According to Mike, the Enecsys technology, which originated at Cambridge University, was hard to develop, but, as he puts it: “Once you break the magic, new things happen”. He sees the Enecsys innovation as analogous to software in terms of that magic – albeit with working capital involved.
Just as Mike himself is not a veteran of the solar industry, he admits that he prefers recruiting from parallel industries as employees from outside solar come with fresh, potentially valuable ideas. He describes the Enecsys team as small, with a rich experience base and says that it’s an intoxicating and engaging place to work. In some companies “good ideas sometimes don’t reach the light of day”, but Enecsys has that ‘magic ‘– or luck? However it’s defined, it’s the “passion that makes a successful company, whether in software or cleantech”. Mike employs “the best people and the people that believe” at Enecsys, which has offices in Taiwan (close to the supply chain), Silicon Valley, Germany and, of course, Cambridge.
Enecsys, Mike says, is lucky to have a “fantastic set of investors “ and emphasises that these investors are one of the main reasons he is working there today. Most of the investors are represented on the Enecsys board, including Mossadiq S. Umedaly (Executive Chairman) and Bart Markus, both of Wellington Partners; George Coelho of Good Energies; Simon Drury of CCC Private Equity Fund; and Poul Erik Schou-Pedersen of NES Partners.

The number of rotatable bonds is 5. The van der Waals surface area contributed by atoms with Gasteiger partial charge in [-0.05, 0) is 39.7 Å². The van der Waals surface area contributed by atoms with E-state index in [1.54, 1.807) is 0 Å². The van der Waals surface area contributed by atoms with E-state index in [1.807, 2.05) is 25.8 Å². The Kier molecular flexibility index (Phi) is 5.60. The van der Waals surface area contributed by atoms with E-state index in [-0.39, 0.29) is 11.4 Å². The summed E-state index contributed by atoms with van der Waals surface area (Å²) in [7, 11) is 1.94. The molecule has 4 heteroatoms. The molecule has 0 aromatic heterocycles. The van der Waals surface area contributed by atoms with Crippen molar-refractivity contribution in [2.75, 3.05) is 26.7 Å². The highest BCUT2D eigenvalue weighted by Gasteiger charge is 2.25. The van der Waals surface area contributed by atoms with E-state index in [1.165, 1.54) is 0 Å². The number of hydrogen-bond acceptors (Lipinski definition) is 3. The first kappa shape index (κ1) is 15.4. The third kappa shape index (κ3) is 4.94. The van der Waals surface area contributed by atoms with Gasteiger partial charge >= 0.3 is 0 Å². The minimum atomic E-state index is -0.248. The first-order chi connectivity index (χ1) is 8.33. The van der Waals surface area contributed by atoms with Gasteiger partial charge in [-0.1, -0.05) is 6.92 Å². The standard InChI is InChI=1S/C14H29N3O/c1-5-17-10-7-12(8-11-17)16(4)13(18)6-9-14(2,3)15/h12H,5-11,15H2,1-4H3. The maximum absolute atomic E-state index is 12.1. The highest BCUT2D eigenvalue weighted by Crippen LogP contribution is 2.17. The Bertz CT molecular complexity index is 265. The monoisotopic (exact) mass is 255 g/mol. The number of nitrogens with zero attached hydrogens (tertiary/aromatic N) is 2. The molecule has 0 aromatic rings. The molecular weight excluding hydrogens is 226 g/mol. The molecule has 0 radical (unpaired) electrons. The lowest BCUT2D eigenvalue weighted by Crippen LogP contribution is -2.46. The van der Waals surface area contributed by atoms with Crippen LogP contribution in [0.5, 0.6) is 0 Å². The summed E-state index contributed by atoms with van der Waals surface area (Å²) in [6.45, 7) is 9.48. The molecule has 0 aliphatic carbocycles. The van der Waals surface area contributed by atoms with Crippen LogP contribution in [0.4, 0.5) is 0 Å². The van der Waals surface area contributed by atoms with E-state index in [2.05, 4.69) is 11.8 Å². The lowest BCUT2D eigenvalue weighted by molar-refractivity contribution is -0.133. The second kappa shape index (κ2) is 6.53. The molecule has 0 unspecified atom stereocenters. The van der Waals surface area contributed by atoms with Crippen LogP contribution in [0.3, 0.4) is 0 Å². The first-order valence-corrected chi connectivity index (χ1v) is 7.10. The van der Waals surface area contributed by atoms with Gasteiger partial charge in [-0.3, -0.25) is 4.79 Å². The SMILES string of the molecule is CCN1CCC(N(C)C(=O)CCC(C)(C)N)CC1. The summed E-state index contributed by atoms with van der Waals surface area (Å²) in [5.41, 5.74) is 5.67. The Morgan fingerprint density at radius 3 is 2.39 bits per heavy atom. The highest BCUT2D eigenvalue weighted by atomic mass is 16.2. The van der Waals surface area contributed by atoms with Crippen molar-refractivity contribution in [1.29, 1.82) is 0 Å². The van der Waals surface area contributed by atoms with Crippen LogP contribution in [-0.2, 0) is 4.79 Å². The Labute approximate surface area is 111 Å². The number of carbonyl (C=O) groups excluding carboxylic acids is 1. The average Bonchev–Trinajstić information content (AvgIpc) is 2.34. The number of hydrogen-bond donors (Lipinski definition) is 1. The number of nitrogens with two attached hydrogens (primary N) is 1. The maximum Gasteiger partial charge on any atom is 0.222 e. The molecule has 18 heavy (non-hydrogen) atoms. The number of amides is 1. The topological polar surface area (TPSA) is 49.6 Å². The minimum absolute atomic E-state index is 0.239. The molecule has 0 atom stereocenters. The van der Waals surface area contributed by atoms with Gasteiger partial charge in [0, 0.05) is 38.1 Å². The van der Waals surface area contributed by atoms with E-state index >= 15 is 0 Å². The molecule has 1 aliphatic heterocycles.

Competition in the micro inverter market comes from companies like SMA, Powerone and Enphase. The Enecsys offering, however, is significantly different from any of these and Mike is excited about the unique opportunity. He says the Enecsys product is sufficiently differentiated to take an alternative approach, which is to become an enabler of massive build-out of residential and light commercial rooftop solar installations via partnerships directly with module manufacturers as well as distributors. Module manufacturers are typically seeking new ways to add value to their products and want to integrate vertically and, as Mike puts it: “It makes sense to pool resources”. He says Enecsys doesn’t need to grow into a large company with hundreds of employees, but can access end customers and move more quickly via this model. Enecsys, according to Mike, is positioned within an industry chain which is complex – more so than software. But it is this, he says, which makes it interesting. In terms of the distribution channels, however, he says “they’re not complicated”.
With his Intel experience, Mike is set to lead Enecsys into vertically integrated and OEM markets. He believes “the idea that a module manufacturer can differentiate themselves with electronics content is good”, but reflects that Enecsys doesn’t need “the sort of consumer brand identity that found value within Intel“. Mike and the Enecsys team will have to work very hard to pull it off, he says, but the end goal is clear: “It’s not about what, it’s about how”.
Mike attributes much of his own success to the great training ground of Intel, where the philosophy was: “Let’s do something amazing”. That philosophy, Mike says, has impacted his entire life – his whole career and personality.
Asked for advice to young entrepreneurs, Mike offered three thoughts:
1. As in sports, in business it is usually a team that makes the difference. The limitation is when you don’t anticipate that.
2. (This one came from Mike’s father.) There are few things in this world that are easy. Talented people might make things appear easy, but scratch the surface and there’s a different story.
3. Look at the environment where your business sits from end to end – from funding to delivery and all facets of customer relationships – to find the most leverageable outlets to be all you can be.